I had the opportunity to ask some of our seasoned Powerhouse athletes a few questions about their training and experience as an endurance athlete. Some of you know Kirk..and some of you can’t catch this 54 year old triathlete on the course! Check it out!
Kirk, why do you think there are there fewer athletes in the 50+ age groups?
Not a lot of people are starting their triathlon career in the 50s, but many are dropping out. Even for a sprint or Olympic athlete, the training is time consuming and the 50 somethings often have a lot of responsibilities that keep them from training. The 50s are when nagging injuries become too much hassle to overcome sometimes. I have thought, as I come out of yet another calf problem, “Maybe it is time to switch to master’s swimming”. But then I heal up and sign up for another tri! There is also a tendency to think of Ironman and 70.3 as “triathlon” and training for those in your 50s is daunting, when you can get just as much fulfillment out of sprint and olympic distance races.
That being said, those that remain in the 50+ categories are quite serious. The “wannabees” have dropped out, leaving those that really love it and are very competitive. I can tell you the competition in the 50+ age groups is fierce, requiring a disciplined training schedule and a more serious attitude toward nutrition and weight control than was required in the past. You have to want it to be doing it this long.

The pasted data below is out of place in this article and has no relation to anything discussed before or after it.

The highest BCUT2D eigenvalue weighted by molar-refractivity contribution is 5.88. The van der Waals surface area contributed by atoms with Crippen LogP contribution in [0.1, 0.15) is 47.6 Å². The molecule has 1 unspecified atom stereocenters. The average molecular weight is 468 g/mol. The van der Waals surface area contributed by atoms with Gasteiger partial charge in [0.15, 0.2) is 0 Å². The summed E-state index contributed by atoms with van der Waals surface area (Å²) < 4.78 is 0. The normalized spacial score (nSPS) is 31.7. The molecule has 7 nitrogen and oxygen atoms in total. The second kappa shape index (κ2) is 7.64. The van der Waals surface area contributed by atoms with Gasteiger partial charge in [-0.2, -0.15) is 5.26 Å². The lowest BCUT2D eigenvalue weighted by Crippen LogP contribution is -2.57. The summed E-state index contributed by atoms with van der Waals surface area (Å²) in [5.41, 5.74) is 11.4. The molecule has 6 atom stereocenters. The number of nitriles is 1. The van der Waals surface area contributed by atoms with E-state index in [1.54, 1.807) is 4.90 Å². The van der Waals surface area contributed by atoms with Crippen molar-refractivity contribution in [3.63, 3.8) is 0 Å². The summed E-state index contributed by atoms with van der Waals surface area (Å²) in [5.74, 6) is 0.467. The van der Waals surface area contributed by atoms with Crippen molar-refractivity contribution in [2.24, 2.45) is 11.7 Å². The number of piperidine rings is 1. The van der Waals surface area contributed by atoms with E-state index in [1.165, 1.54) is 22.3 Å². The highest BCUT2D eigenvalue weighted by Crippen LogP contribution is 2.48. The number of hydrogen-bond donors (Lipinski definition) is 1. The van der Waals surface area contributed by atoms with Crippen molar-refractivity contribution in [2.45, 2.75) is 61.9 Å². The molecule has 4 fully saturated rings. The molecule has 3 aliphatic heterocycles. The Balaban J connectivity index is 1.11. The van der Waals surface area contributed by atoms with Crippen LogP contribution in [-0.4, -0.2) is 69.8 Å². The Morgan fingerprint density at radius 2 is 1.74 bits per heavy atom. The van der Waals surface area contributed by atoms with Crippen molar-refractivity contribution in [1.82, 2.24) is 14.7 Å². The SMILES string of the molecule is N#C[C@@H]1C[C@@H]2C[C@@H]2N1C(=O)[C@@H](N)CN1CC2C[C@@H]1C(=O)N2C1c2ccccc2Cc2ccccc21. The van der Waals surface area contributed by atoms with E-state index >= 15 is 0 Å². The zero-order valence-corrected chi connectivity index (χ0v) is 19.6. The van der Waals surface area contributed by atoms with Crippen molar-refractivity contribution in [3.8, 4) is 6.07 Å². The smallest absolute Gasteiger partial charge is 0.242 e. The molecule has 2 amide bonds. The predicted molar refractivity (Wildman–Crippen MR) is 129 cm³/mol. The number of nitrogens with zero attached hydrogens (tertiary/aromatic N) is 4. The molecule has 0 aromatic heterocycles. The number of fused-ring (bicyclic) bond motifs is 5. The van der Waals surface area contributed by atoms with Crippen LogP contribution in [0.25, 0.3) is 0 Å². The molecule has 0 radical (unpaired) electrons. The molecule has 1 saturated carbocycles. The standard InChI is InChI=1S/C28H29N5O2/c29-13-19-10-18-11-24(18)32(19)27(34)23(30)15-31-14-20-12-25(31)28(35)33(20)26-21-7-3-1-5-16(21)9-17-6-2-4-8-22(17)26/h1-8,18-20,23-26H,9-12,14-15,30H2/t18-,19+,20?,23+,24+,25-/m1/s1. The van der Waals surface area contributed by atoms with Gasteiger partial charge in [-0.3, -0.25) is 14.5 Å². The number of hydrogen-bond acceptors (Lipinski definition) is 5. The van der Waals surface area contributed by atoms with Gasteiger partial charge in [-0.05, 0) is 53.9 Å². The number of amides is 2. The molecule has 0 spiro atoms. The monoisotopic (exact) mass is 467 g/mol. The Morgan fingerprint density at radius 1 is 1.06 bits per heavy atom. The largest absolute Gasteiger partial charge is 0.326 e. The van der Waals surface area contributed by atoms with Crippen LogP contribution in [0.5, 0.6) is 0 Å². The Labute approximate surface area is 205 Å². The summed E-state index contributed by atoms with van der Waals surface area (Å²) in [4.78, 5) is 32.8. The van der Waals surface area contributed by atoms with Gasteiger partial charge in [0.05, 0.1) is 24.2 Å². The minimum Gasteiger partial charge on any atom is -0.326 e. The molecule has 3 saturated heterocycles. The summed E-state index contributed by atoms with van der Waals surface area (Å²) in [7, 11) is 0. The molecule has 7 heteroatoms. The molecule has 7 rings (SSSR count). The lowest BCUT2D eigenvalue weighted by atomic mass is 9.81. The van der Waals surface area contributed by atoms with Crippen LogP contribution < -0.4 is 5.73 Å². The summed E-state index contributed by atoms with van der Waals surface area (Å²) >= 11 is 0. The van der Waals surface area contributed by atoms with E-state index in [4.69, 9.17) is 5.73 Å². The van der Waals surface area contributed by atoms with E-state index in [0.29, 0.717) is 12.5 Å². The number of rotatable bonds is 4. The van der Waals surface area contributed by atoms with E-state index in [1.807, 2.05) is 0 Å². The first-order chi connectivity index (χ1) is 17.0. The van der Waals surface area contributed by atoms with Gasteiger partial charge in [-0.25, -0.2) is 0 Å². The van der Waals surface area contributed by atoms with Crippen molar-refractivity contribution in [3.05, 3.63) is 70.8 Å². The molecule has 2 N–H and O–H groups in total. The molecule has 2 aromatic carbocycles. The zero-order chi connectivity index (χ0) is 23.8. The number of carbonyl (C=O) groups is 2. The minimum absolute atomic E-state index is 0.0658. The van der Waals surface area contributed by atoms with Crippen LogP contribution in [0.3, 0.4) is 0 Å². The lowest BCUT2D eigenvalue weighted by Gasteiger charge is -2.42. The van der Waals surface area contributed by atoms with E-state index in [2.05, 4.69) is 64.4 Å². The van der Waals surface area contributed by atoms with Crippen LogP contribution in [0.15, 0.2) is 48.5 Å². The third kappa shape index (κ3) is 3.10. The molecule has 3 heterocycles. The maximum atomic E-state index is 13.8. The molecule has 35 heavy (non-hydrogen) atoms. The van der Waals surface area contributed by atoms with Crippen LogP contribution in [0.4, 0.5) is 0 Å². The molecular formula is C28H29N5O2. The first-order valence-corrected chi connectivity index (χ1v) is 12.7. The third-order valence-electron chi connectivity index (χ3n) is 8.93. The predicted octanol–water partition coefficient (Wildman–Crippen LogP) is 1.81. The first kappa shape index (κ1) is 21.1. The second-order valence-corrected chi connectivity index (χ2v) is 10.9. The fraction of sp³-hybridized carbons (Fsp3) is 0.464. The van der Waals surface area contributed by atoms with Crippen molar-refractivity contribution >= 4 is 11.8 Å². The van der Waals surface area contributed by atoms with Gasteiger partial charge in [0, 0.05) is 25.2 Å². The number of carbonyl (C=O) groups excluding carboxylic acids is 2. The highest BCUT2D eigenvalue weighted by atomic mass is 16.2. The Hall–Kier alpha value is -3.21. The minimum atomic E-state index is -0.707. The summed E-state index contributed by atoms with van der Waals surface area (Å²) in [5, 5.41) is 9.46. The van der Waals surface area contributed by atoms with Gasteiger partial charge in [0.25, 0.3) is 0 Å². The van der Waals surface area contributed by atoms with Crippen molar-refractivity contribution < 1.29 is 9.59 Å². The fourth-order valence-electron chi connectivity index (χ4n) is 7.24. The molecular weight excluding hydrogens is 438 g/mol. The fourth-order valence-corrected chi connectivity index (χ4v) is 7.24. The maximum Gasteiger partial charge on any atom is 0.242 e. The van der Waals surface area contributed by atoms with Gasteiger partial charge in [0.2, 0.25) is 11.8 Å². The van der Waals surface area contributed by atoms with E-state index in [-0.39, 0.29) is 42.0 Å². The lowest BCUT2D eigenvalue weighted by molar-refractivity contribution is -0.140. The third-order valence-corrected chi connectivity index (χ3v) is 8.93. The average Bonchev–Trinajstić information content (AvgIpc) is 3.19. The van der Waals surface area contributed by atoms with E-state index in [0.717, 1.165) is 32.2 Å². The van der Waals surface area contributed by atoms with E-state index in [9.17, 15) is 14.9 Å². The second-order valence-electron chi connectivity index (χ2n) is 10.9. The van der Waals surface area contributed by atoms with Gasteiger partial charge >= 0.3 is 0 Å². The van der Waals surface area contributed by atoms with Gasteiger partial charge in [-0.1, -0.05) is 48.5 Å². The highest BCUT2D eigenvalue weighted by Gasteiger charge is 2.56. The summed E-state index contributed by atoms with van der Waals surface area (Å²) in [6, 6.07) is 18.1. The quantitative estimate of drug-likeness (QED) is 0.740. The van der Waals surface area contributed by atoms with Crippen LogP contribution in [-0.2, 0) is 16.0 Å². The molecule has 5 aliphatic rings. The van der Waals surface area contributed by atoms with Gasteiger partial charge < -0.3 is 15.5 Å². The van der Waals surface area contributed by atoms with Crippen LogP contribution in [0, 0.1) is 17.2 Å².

How has an active lifestyle benefited/changed you, your friends, family?This is a hard one for me because except for a 5-6 year period in the late 80s early 90s, I have been active my whole life. The benefits are innumerable to me. A commitment to the sport or any of the other sports I have participated in (track, cross country, wrestling, swimming, skiing, baseball, even football) requires discipline, goal setting, planning, prioritization, execution, adaptability, improvisation, etc. These are all valuable things to practice in my non-sporting life. These are things that I have been able to model for my sons. Dealing with adversity is a key lesson for any sport, but particularly in triathlon. No race goes perfect; almost no training week goes as planned. Problem solving on the fly, mitigating damage, resetting goals; those are three things triathlon has taught me through the years. I have learned to deal with success and failure both with a sense of humor. I hope this has had a positive impact on my family and friends. And there is a lot to be said for the joy of a well-trained for and executed race, especially if it puts me on the podium!
How long have you been competing and what brought you to endurance sports? What brought you to Powerhouse Racing?
I have been competing since I was in 7th grade, first in track than in just about anything I could. As I grew older but did not grow taller, I found I could still be competitive in distance events at my size. I ran, swam, and wrestled in high school, then took up tri while I was at the Coast Guard Academy. I finished second in a tri in Maryland in 1983 I think, but waited another 5 -6 years before getting my own bike and starting in pretty much full time. I have finished somewhere around 115 multi-sport events since then.